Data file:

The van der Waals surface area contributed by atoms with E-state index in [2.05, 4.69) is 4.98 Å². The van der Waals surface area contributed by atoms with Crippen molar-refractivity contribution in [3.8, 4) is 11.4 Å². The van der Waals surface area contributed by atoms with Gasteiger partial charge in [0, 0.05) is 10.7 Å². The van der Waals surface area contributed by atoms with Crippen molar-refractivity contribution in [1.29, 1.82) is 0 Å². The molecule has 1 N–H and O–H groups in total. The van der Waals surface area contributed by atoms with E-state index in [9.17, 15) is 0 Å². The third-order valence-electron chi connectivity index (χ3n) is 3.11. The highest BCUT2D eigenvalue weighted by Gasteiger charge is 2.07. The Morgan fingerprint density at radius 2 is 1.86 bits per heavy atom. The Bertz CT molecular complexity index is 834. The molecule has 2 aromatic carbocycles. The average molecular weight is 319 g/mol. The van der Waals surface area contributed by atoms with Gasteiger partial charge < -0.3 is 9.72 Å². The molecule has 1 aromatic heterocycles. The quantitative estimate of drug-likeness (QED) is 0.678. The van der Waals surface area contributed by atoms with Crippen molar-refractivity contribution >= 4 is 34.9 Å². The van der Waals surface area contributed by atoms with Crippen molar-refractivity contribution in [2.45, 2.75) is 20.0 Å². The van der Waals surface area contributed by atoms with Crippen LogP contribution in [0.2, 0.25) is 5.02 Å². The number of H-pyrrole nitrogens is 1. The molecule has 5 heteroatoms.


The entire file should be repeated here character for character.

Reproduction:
The van der Waals surface area contributed by atoms with E-state index in [2.05, 4.69) is 4.98 Å². The van der Waals surface area contributed by atoms with Crippen molar-refractivity contribution in [3.8, 4) is 11.4 Å². The van der Waals surface area contributed by atoms with Gasteiger partial charge in [0, 0.05) is 10.7 Å². The van der Waals surface area contributed by atoms with Crippen molar-refractivity contribution in [1.29, 1.82) is 0 Å². The molecule has 1 N–H and O–H groups in total. The van der Waals surface area contributed by atoms with E-state index in [9.17, 15) is 0 Å². The third-order valence-electron chi connectivity index (χ3n) is 3.11. The highest BCUT2D eigenvalue weighted by Gasteiger charge is 2.07. The Morgan fingerprint density at radius 2 is 1.86 bits per heavy atom. The Bertz CT molecular complexity index is 834. The molecule has 2 aromatic carbocycles. The average molecular weight is 319 g/mol. The van der Waals surface area contributed by atoms with Gasteiger partial charge < -0.3 is 9.72 Å². The molecule has 1 aromatic heterocycles. The quantitative estimate of drug-likeness (QED) is 0.678. The van der Waals surface area contributed by atoms with Crippen molar-refractivity contribution >= 4 is 34.9 Å². The van der Waals surface area contributed by atoms with Crippen molar-refractivity contribution in [2.45, 2.75) is 20.0 Å². The van der Waals surface area contributed by atoms with Crippen LogP contribution in [0.2, 0.25) is 5.02 Å². The number of H-pyrrole nitrogens is 1. The molecule has 5 heteroatoms.